It was a beautiful afternoon on a June Sunday. A pretty big crowd showed up to hear us, and I remember my lunch rising at the sight of so many people. But after a discreet visit to the bathroom my stomach calmed a little, and it ended up being an especially fun show. We opened with “Monster Maker,” and right away the audience was getting into it, jumping around, dancing and singing along. During the chorus of “Bring It Back!” I was amazed at how many people joined in.
I want lemonade in my cup!
Hold it high! Raise it up!
The song had kind of become the unofficial anthem of our lemonade machine rebellion at school that year, and that day I watched as an entire field full of people, most of them total strangers, saluted us by raising lemonade cups, some real and some imaginary, into the air. For our fans this had become the sign of unity and revolution. I couldn’t help feeling a swell of pride. After that I was having such a good time that by our third or fourth song I forgot to be nervous. But I also remember noticing a blond lady in a bright pink business suit near the back of the crowd. She stood out because of her clothing and because she was just standing there, watching us. Every now and then she seemed to scribble something on a pad of paper as if she was taking notes.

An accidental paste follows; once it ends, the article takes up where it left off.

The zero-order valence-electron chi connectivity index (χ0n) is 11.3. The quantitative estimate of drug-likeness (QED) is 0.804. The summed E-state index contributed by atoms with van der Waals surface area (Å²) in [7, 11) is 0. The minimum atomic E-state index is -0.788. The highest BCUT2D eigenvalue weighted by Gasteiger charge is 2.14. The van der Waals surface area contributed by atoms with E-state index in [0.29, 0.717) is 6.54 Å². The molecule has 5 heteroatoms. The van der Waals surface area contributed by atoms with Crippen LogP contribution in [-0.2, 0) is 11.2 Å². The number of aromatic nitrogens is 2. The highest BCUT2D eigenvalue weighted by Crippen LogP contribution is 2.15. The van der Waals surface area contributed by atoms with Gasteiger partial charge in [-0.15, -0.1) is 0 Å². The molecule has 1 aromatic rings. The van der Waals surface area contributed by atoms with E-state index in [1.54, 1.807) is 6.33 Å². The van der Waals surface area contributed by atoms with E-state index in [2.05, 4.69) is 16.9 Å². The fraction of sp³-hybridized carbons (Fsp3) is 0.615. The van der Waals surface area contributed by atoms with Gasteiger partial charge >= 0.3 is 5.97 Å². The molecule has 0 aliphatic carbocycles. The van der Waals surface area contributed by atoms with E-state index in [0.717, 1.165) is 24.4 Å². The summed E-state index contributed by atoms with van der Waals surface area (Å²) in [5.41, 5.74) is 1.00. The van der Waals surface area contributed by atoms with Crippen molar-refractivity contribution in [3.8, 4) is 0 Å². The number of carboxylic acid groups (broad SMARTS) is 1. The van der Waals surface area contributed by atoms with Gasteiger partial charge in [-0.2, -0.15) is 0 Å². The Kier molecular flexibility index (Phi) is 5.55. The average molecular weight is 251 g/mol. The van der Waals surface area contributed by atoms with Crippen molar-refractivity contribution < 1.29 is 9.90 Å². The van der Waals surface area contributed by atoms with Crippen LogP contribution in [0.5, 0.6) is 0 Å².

With so much chaos going on around her, it seemed weird.
When our set ended, the five of us started breaking down our equipment. As I often did, I went over to help Charlie with his drums. He uses so many of them—a giant wall of congas and timbales and cymbals and other percussion instruments I can’t even name—that it always took a while to pack it all up. Anyway, as I was helping him I noticed the pink-suited lady walk up to the edge of the stage.
“Nice show,” she said to us. “The crowd really liked you.”
“Thanks,” Mo answered, lowering her double bass into its big gray case. We were trying to move fast since there was another act scheduled to play after us.
“No, I mean I’m truly impressed,” the woman said. “Your music is wild and different, and it’s not often I see a band inspire this much devotion from its fan base. They know all the words, and they follow your every move. Do you always draw such a big crowd? And do you always get fans who show up in costumes?”
I looked out at the field again. The place really was packed, and a bunch of people had shown up in funny outfits—zombies, houseplants, cats, toilets and other crazy things. I remember a bunch of burly guys dressed as rubber duckies, and one couple that looked like a cookie and a giant glass of milk.